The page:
If you feel like ANY of the things you have ever done to lose weight—or to feel better about your body—are at all messed up, then you have simply got to read Stephanie Klein's Moose. I just finished it a few weeks ago, and I'm not exaggerating when I say it it might be one of the best books I've ever read.
It's definitely one of the most important.
Moose is a memoir about Klein's experience growing up "fat" and being shipped off to fat camp by her somewhat unsympathetic parents.
I put the word "fat" in quotation marks because, as I mentioned in my "Fat is off the list" post, I don't think that word is productive, but also because Klein was never really fat.
Chubby, yes. But not fat.
If you don't believe me, here are some pictures to prove it:
The image on the left shows Klein as a plump teen around the time the book takes place, and the picture on the right is the one that appears on the back of her book: the author as a successful, gorgeous, and obviously thin adult woman.
Though the book doesn't exactly chronicle how Klein finally kicks the fat habit, it does beautifully narrate her horrific experiences trying to lose weight any way she could while growing up in a world that does not accept people who struggle with weight. Ironically, when Klein goes to fat camp, she is one of the thinnest people there, and as a result, becomes popular and sought-after. As it turns out, even at fat camp, skinny wins.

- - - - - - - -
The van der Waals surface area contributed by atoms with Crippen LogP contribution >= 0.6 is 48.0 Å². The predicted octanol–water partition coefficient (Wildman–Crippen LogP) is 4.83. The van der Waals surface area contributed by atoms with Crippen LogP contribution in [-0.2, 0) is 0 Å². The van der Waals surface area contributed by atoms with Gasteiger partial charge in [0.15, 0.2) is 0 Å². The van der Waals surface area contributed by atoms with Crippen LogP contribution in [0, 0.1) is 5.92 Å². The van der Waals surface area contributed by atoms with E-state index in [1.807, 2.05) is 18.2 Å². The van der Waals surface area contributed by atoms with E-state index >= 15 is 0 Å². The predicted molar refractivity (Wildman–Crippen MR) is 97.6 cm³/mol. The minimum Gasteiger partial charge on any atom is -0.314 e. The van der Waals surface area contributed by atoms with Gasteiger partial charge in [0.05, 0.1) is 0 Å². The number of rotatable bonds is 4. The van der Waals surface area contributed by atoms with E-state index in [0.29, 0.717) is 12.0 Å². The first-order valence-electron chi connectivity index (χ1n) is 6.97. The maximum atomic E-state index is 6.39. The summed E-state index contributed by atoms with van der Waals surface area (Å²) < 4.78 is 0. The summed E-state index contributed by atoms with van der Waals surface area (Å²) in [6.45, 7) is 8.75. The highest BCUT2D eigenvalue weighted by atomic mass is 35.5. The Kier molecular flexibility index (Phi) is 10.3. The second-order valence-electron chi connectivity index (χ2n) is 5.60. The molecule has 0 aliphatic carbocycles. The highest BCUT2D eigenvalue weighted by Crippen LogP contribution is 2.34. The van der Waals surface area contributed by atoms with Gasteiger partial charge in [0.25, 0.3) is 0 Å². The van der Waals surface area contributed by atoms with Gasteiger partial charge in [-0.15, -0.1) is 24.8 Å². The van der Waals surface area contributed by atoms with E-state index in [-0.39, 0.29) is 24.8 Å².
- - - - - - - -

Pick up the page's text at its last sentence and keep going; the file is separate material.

But what's so moving about this book is that Klein goes through what we all—fat or not—went through when we were young: feeling unattractive, struggling to fit in, and just wanting to be normal.
Sadly, Klein's parents offer little understanding of her situation. At one point, the whole family goes to a "pay what you weigh" dinner, and when Klein refuses to get on the scale, rather than empathize, they tell her that the whole world is prejudiced against fat people and that she'll be much happier if she loses weight.
It's to Klein's credit that she doesn't shy away from painting her mother and father as imperfect—if ultimately loving—parents.
As a result, it's hard not to be completely moved by how challenging it is for Klein to experience adolescence with an extra thirty pounds to lug around and parents who are pushing her to eat lighter fare while scooping out the scalloped potatoes for themselves. And this is why you can't help but walk away from the book with a better understanding of the fact that your own adolescence—no matter how awkward—wasn't that bad by comparison. This is because when young Stephanie suffers from the taunts of her peers or—worse yet—her parents and teachers (one of whom insists she admit she's "gorda"—or fat—in Spanish class), so do you, and the book is obviously better for it.
This is a must-read for any woman who has ever struggled with weight or body issues.
In other words, it's a must-read for all of us.